End Notes
1 Office of Applied Studies. (2009, September). Results from the 2008 National Survey on Drug Use and Health: Detailed tables. Rockville, MD: Substance Abuse and Mental Health Services Administration. [Available at http://oas.samhsa.gov/NSDUH/2k8NSDUH/tabs/TOC.htm]
2 Office of Applied Studies. (2009). Treatment Episode Data Set (TEDS). Highlights—2007. National admissions to substance abuse treatment services (DHHS Publication No. SMA 09-4360, DASIS Series S-45). Rockville, MD: Substance Abuse and Mental Health Services Administration. [Available at http://wwwdasis.samhsa.gov/teds07/tedshigh2k7.pdf]
3 Drug Enforcement Administration, Office of Diversion Control. (2005). Combat Methamphetamine Epidemic Act of 2005. Retrieved May 12, 2010, from http://www.deadiversion.usdoj.gov/meth/index.html
4 Office of National Drug Control Policy. (2010). Meth resources. Retrieved May 12, 2010, from http://www.methresources.gov/index.html
5 National Institute on Drug Abuse. (2006). Research report series: Methamphetamine abuse and addiction (NIH Publication Number 06-4210). Bethesda, MD: Author. [Available at http://www.nida.nih.gov/researchreports/researchindex.html]
6 The data for ED visits made by patients aged 17 or younger were suppressed because of low precision.
7 Community Epidemiology Work Group. (2009, June). Volume II: Proceedings of the Community Epidemiology Work Group in Drug Abuse. Bethesda, MD: National Institute on Drug Abuse. [Available at http://www.drugabuse.gov/about/organization/cewg/Reports.html]


Suggested Citation
Substance Abuse and Mental Health Services Administration, Office of Applied Studies. (August 24, 2010). The DAWN Report: Emergency Department Visits Involving Methamphetamine: 2004 to 2008. Rockville, MD.

The Drug Abuse Warning Network (DAWN) is a public health surveillance system that monitors drug-related morbidity and mortality. DAWN uses a probability sample of hospitals to produce estimates of drug related emergency department (ED) visits for the United States and selected metropolitan areas annually. DAWN also produces annual profiles of drug related deaths reviewed by medical examiners or coroners in selected metropolitan areas and States.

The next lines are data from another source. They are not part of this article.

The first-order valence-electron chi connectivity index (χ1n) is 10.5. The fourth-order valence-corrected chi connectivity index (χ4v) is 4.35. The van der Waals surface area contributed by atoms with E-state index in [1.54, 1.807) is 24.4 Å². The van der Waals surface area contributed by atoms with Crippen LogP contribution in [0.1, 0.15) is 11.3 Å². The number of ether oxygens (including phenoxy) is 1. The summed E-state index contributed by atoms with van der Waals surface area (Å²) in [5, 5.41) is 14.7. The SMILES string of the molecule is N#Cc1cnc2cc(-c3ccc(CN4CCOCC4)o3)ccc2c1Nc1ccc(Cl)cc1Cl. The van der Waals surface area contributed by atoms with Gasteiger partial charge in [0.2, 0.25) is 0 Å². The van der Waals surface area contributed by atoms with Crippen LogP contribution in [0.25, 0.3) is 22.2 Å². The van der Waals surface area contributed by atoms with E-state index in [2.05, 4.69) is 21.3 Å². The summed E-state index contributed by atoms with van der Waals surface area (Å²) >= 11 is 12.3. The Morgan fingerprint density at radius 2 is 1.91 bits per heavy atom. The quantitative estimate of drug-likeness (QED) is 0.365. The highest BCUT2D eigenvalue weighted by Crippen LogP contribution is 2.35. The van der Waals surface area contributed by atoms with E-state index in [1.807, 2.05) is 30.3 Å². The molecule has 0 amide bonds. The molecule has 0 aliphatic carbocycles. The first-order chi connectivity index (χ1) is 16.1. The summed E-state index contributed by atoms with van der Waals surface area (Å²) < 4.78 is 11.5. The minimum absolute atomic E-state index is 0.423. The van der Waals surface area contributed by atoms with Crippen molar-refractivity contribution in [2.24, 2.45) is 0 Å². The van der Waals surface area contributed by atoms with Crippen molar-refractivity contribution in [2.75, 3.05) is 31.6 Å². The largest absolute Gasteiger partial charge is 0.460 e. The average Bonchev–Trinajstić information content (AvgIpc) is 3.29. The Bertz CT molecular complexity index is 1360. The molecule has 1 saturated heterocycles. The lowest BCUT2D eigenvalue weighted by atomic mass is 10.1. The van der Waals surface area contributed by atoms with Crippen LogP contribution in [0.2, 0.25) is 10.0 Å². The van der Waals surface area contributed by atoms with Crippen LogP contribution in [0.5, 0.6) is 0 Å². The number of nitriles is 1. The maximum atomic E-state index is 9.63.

Any ED visit related to recent drug use is included in DAWN. All types of drugs—licit and illicit—are covered. Alcohol is included for adults when it occurs with another drug. Alcohol is always reported for minors even if no other drug is present. DAWN's method of classifying drugs was derived from the Multum Lexicon, Copyright 2008, Multum Information Services, Inc. The Multum Licensing Agreement can be found in DAWN annual publications and at http://www.multum.com/license.htm.

DAWN is one of three major surveys conducted by the Substance Abuse and Mental Health Services Administration's Office of Applied Studies (SAMHSA/OAS). For more information on other OAS surveys, go to http://oas.samhsa.gov. SAMHSA has contracts with Westat (Rockville, MD) and RTI International (Research Triangle Park, NC) to operate the DAWN system and produce publications.

For publications and additional information about DAWN, go to http://DAWNinfo.samhsa.gov.

The DAWN Report is published periodically by the Office of Applied Studies, Substance Abuse and Mental Health Services Administration (SAMHSA). All material appearing in this report is in the public domain and may be reproduced or copied without permission from SAMHSA. Additional copies of this report or other reports from the Office of Applied Studies are available online: http://oas.samhsa.gov. Citation of the source is appreciated. For questions about this report, please e-mail: shortreports@samhsa.hhs.gov.